Article by Kat Pratt
On April 18, 2013 PeopleFund had its annual PeopleTalk event featuring Alamo Drafthouse’s founder & CEO Tim League. It was a luncheon event at the Alamo Cinema Village with food from the Alamo kitchens. The event began with a presentation by Texas Certified Development Company who generously donated a technology lab to PeopleFund. TxCDC’s President Suzanna Caballero emphasized the importance of helping clients become successful business owners. “PeopleFund embraces the concept of client training and education to help business owners succeed,” she said. “With this $25,000 grant, we are investing in PeopleFund’s ability to better train and support Austin-area businesses.”
Tim League’s PeopleTalk presentation was about his entrepreneurial journey and how he and his wife Karrie League first got into the movie business as two 23 year olds in Bakersfield, California. They were young and inexperienced, but the lessons they learned from their missteps helped them to create Austin’s beloved movie theater.
Tim discussed the risks he, his wife, and their families took: “You have to be comfortable with the worst case scenario, and if you’re ok with that entrepreneurship is for you!” Not many of their initial ideas were great or successful, but Tim said: “You can learn a lot by repeatedly falling on your face.” It was through these early missteps that the Leagues learned about the movie business, and they also found that it was their true passion to create not just a movie theater but a cinephile community.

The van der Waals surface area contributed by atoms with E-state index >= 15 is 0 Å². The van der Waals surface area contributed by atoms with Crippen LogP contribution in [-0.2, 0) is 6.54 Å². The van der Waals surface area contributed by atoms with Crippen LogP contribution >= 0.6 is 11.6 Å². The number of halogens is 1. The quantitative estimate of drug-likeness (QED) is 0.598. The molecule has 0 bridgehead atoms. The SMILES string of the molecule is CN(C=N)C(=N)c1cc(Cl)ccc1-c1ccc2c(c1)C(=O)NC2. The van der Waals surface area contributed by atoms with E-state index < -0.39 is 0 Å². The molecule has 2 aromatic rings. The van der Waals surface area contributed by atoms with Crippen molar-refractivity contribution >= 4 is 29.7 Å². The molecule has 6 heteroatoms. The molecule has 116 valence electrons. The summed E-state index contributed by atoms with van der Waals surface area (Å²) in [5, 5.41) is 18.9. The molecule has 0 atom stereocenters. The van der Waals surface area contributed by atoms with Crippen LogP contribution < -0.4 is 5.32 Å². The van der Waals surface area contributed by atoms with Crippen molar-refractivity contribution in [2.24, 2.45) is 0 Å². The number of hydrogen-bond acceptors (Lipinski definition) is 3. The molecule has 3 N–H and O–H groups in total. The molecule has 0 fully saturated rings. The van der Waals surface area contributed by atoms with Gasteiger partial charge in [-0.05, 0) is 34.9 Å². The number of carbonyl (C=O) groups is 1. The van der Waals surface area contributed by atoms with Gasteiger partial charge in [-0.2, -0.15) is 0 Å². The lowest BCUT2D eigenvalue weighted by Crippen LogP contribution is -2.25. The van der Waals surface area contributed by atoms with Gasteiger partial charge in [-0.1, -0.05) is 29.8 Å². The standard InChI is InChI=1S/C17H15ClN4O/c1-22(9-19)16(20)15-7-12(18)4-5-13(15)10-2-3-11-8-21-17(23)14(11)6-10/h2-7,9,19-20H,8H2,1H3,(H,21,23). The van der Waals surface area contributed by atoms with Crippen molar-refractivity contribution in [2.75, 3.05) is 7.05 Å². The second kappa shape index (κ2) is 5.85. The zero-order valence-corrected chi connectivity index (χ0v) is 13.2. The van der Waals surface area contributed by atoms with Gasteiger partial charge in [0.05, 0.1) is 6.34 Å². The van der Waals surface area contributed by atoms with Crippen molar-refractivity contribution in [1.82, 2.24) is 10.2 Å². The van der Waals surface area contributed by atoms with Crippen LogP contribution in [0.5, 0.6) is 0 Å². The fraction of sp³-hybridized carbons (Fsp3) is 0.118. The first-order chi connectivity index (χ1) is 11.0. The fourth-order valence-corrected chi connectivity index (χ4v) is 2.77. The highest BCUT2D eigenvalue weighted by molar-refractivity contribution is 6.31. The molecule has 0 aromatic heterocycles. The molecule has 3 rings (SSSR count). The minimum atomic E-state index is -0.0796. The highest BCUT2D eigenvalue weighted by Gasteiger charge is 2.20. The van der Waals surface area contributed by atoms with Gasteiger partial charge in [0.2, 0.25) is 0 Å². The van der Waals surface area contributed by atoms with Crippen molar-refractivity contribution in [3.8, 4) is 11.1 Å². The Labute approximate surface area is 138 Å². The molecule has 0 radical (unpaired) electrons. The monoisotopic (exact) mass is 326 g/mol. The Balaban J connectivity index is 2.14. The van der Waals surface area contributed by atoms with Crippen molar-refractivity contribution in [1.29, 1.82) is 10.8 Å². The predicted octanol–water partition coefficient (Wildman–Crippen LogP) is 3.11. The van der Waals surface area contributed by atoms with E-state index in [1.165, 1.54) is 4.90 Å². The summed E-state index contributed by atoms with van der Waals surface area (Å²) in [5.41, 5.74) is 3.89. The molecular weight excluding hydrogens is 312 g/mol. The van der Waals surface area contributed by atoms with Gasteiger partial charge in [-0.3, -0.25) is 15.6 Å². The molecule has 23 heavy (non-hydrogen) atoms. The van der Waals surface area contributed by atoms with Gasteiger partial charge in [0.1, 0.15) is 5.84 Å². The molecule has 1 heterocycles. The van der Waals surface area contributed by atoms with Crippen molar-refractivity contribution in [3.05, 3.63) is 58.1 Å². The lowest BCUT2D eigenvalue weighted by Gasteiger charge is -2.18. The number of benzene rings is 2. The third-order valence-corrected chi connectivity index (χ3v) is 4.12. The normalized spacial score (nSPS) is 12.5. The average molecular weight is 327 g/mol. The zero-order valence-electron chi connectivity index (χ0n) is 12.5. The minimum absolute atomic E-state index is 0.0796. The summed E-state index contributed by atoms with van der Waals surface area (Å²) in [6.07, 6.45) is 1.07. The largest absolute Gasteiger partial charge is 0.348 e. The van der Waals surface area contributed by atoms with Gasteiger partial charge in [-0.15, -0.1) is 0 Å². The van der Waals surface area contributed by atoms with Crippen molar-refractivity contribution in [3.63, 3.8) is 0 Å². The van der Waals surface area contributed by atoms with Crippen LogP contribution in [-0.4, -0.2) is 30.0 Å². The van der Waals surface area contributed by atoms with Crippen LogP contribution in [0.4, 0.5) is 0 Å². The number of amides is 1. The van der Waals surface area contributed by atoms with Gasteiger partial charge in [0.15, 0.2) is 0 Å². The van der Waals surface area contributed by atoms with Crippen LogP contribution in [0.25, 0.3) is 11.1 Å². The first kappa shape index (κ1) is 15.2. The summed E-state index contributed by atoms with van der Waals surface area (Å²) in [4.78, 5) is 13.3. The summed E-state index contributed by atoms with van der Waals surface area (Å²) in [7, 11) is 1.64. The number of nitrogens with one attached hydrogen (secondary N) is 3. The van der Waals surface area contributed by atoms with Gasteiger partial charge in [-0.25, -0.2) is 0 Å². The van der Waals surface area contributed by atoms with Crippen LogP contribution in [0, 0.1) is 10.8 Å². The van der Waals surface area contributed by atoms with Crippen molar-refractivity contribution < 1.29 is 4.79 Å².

In beginning the Alamo Drafthouse in Austin the Leagues had a vision of what a movie theater could be. No ads before shows, no cell phones disrupting the movies, no loud children in movies, and various other hallmarks of the Alamo experience came from personal irks of the Leagues. These ideas set the Alamo Drafthouse apart from other movie theaters. The Alamo experience is centered around film and the appreciation of film. The excellent customer service and professionalism of the staff is key to creating the Alamo experience and is a significant to how they measure the success of their business.
The current challenges facing the Alamo Drafthouse are ones having to do with their expanding into cities outside Texas. Just as the cinematic culture will vary from place to place, there are great challenges to keeping true to the Alamo business model while adapting to existing cinephile cultures. The audience question and answer session with Tim League lasted 45 minutes as participants delved deeper into topics Tim discussed in his PeopleTalk presentation.
Special thanks to Tim League and the staff at Alamo Drafthouse, attendees, and the Texas Certified Development Corporation